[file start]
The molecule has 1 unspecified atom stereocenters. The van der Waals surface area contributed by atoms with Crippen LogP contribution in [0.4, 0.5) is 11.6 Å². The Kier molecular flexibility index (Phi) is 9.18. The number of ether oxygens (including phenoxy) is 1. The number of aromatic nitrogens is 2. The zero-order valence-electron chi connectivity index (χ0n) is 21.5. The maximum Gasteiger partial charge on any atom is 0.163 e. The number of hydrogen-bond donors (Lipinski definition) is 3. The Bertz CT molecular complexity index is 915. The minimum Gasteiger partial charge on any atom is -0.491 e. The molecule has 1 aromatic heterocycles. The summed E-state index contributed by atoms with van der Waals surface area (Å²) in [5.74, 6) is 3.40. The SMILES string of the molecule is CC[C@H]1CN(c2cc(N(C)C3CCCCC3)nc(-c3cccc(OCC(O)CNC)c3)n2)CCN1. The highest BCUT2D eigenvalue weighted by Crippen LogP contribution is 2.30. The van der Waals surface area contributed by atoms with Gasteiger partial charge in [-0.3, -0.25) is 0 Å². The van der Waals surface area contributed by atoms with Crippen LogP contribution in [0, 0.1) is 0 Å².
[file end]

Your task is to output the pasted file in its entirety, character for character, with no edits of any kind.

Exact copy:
The molecule has 1 unspecified atom stereocenters. The van der Waals surface area contributed by atoms with Crippen LogP contribution in [0.4, 0.5) is 11.6 Å². The Kier molecular flexibility index (Phi) is 9.18. The number of ether oxygens (including phenoxy) is 1. The number of aromatic nitrogens is 2. The zero-order valence-electron chi connectivity index (χ0n) is 21.5. The maximum Gasteiger partial charge on any atom is 0.163 e. The number of hydrogen-bond donors (Lipinski definition) is 3. The Bertz CT molecular complexity index is 915. The minimum Gasteiger partial charge on any atom is -0.491 e. The molecule has 1 aromatic heterocycles. The summed E-state index contributed by atoms with van der Waals surface area (Å²) in [5.74, 6) is 3.40. The SMILES string of the molecule is CC[C@H]1CN(c2cc(N(C)C3CCCCC3)nc(-c3cccc(OCC(O)CNC)c3)n2)CCN1. The highest BCUT2D eigenvalue weighted by Crippen LogP contribution is 2.30. The van der Waals surface area contributed by atoms with Gasteiger partial charge in [-0.3, -0.25) is 0 Å². The van der Waals surface area contributed by atoms with Crippen LogP contribution in [0, 0.1) is 0 Å².